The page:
Standard Names Needed for Car Technology
Consumer Reports has partnered with AAA, J.D. Power, and the National Safety Council to come up with a set of standard names to be used for new car safety technologies. As innovation presents better ways for cars to provide drivers with warnings and auto-control features that make driving safer, the players in the industry have not settled on a consistent set of terms to use when referring to the equipment.
The conflicting terms used for the new safety systems present an inherent danger when drivers misunderstand what the safety features actually offer. The agencies behind the push contend that standardizing the terminology used will help car buyers comparison shop. Beyond that, it will streamline the use of these terms so that the safety features themselves will be more easily accessible to drivers.
As it stands, there are discrepancies between terms used by different manufacturers, but there are also differing terms used for one system in the same vehicle. In one example, a particular car model called the same safety system by three different names in its manual, the in-car menu, and on the manufacturer’s website.
The group hopes the car industry will voluntarily adopt a singular list to use when referring to the emerging technologies. They offered a list of suggestions, acknowledging that some alterations may come before a fully uniform list goes into effect, which includes the following terms:
Driving Control Assistance
- Adaptive cruise control: Detects the car in front to keep a safe distance using acceleration and/or braking
- Active driving assistance: Uses acceleration, braking, and steering to support a driver who controls the vehicle. Some systems are intended only in specific driving conditions.
- Lane keeping assistance: Supports an active driver by using steering controls to keep the car within its lane
- Blind spot warning: Alerts the driver to the presence of a car traveling in the next lane
- Forward collision warning: Alerts driver of a potential forward collision
- Lane departure warning: Alerts driver when car approaches or crosses lane markers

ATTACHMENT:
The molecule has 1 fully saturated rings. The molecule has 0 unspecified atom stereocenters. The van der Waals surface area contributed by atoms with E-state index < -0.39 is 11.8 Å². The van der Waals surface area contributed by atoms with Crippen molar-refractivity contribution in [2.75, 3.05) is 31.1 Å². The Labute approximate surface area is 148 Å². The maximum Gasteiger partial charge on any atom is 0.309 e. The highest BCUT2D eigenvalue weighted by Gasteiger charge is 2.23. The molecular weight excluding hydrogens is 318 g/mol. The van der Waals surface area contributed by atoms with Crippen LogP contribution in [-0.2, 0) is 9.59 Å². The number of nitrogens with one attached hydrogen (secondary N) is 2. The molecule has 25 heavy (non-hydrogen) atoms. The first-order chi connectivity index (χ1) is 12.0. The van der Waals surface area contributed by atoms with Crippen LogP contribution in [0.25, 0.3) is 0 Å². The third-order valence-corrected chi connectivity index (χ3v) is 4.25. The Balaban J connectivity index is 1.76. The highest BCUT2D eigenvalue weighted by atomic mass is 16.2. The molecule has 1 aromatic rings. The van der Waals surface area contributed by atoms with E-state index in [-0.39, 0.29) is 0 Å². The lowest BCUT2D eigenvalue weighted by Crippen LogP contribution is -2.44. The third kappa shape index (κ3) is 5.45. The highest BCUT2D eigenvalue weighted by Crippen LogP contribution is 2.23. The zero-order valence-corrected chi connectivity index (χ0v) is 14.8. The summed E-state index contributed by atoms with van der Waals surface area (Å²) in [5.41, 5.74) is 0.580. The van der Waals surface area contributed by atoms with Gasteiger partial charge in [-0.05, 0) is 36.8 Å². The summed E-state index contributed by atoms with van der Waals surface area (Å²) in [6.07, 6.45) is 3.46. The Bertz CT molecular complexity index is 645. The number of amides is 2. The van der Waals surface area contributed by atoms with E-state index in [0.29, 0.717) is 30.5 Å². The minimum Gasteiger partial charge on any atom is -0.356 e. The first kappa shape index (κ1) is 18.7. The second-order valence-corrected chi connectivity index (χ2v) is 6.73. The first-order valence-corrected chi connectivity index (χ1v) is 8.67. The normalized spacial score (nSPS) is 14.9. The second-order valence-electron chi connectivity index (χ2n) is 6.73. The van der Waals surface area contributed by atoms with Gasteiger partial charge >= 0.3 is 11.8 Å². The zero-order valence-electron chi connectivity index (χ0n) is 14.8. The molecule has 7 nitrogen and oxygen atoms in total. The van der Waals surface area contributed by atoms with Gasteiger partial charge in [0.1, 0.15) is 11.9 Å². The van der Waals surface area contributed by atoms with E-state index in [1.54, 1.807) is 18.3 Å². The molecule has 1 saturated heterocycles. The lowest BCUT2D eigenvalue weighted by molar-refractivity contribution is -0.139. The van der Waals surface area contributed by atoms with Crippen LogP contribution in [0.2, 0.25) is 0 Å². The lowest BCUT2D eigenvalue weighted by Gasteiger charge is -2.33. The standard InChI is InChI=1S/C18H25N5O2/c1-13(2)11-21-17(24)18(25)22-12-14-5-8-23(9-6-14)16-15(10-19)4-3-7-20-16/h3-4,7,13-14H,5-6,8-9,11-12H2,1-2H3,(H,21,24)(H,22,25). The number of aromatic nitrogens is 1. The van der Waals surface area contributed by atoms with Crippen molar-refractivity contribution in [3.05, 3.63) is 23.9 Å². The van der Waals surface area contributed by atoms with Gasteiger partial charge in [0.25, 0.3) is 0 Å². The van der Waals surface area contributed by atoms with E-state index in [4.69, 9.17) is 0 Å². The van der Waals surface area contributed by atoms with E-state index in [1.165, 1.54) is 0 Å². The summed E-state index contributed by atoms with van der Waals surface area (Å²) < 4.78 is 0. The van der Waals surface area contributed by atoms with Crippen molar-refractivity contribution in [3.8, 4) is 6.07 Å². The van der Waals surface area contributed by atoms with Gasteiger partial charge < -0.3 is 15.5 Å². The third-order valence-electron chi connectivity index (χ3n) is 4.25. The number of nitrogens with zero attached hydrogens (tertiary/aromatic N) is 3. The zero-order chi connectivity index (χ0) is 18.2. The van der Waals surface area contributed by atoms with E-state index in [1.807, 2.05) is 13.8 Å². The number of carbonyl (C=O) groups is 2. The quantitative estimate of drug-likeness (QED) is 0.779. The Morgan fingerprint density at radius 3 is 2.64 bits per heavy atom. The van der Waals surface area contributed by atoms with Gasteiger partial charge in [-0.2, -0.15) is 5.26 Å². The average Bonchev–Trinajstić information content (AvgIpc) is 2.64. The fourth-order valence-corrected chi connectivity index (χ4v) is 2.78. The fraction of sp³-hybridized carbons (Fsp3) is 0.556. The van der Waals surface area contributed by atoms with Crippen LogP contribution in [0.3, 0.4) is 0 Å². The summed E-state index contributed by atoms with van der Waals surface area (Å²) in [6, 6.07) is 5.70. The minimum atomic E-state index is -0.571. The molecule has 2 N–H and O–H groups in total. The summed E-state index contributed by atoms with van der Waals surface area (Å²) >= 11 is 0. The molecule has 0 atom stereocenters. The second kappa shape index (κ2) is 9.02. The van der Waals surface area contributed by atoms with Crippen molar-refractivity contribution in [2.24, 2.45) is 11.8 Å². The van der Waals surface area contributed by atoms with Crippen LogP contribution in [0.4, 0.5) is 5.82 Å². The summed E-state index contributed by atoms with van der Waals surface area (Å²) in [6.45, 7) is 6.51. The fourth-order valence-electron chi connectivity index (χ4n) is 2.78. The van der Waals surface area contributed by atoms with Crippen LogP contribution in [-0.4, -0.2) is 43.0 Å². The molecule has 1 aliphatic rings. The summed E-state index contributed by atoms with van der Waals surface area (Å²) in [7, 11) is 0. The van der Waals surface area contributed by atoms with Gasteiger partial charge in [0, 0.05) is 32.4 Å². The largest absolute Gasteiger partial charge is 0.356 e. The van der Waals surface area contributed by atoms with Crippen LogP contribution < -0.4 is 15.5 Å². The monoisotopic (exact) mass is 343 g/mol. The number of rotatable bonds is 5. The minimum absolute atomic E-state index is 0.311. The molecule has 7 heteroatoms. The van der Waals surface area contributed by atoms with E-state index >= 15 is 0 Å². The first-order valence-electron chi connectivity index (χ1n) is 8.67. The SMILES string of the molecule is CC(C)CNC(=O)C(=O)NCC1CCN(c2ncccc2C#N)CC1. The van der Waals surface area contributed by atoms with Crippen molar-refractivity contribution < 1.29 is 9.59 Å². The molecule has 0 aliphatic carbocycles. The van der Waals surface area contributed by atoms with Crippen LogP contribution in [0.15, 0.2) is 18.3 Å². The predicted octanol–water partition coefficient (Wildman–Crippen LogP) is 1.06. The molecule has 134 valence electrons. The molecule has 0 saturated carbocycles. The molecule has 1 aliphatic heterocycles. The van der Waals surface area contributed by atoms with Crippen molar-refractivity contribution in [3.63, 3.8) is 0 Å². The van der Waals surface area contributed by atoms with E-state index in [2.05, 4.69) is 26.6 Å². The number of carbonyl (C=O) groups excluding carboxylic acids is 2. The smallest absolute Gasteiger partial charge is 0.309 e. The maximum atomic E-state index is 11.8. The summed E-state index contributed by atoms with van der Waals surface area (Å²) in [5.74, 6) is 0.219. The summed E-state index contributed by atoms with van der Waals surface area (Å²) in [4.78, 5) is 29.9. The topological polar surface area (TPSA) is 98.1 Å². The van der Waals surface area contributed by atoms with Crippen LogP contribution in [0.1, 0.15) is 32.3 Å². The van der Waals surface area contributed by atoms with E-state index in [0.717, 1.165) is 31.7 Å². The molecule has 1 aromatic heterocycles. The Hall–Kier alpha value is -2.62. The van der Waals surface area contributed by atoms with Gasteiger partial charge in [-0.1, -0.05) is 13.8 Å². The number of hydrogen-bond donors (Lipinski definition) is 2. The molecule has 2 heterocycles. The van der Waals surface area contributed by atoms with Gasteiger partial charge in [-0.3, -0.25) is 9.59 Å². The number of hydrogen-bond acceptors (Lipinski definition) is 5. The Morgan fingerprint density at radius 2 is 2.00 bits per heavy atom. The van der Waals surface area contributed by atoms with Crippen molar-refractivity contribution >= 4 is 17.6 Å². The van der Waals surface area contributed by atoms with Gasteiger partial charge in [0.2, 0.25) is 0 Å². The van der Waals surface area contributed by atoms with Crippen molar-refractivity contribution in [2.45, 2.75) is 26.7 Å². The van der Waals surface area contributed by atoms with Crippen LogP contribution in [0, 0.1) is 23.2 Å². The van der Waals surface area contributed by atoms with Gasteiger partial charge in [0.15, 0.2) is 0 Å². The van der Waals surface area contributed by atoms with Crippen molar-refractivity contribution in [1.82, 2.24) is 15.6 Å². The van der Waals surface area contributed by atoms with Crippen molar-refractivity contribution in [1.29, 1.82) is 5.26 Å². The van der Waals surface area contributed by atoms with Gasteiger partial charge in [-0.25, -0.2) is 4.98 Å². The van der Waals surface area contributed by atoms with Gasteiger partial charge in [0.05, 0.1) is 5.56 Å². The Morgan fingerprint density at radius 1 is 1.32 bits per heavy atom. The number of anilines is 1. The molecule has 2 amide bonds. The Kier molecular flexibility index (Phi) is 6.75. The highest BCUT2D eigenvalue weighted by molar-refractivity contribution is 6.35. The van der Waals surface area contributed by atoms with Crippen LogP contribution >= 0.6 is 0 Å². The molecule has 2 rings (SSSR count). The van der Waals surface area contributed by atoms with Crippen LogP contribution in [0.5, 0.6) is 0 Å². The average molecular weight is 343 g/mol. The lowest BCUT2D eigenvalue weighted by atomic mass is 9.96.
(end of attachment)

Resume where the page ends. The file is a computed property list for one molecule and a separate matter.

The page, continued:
- Parking obstruction warning: Alerts driver to nearby objects while parking
- Rear cross traffic warning: Alerts driver of vehicles to the side and rear while in reverse
- Automatic emergency braking: Warns of potential front collisions and applies brakes when necessary
- Automatic emergency steering: Controls steering to avoid collision
- Rear automatic braking: Applies brakes while in reverse to avoid collision
- Active parking assistance: Assists driver with parking using steering control and potentially other functions while driver usually handles acceleration, braking, and shifting gears
- Remote parking: Parks the car on its own; driver may be outside the vehicle
Other Driver Assistance Systems
- Automatic high beams: Automatically shifts between high and low-beam headlamps according to lighting, surroundings, and traffic
- Backup camera: Shows area behind while in reverse
- Driver monitoring: Monitors driver’s eye movement and head position to detect driver engagement
- Head-up display: Displays vehicle or navigation data with driver’s line of vision
- Night vision: Aids driver vision at night
- Surround-view camera: Presents view of surroundings
Cherry Hill Car Accident Lawyers at Williams Cedar Represent Car Accident Victims
If you were injured in an accident due to a misused or malfunctioning driver-assistance system, you may be eligible to collect damages for your accident. Contact the Cherry Hill car accident lawyers at Williams Cedar by calling 856-470-9777 or contact us online to set up a free consultation. With offices in Philadelphia and Haddonfield, New Jersey, we represent clients throughout Pennsylvania, South Jersey, and nationwide.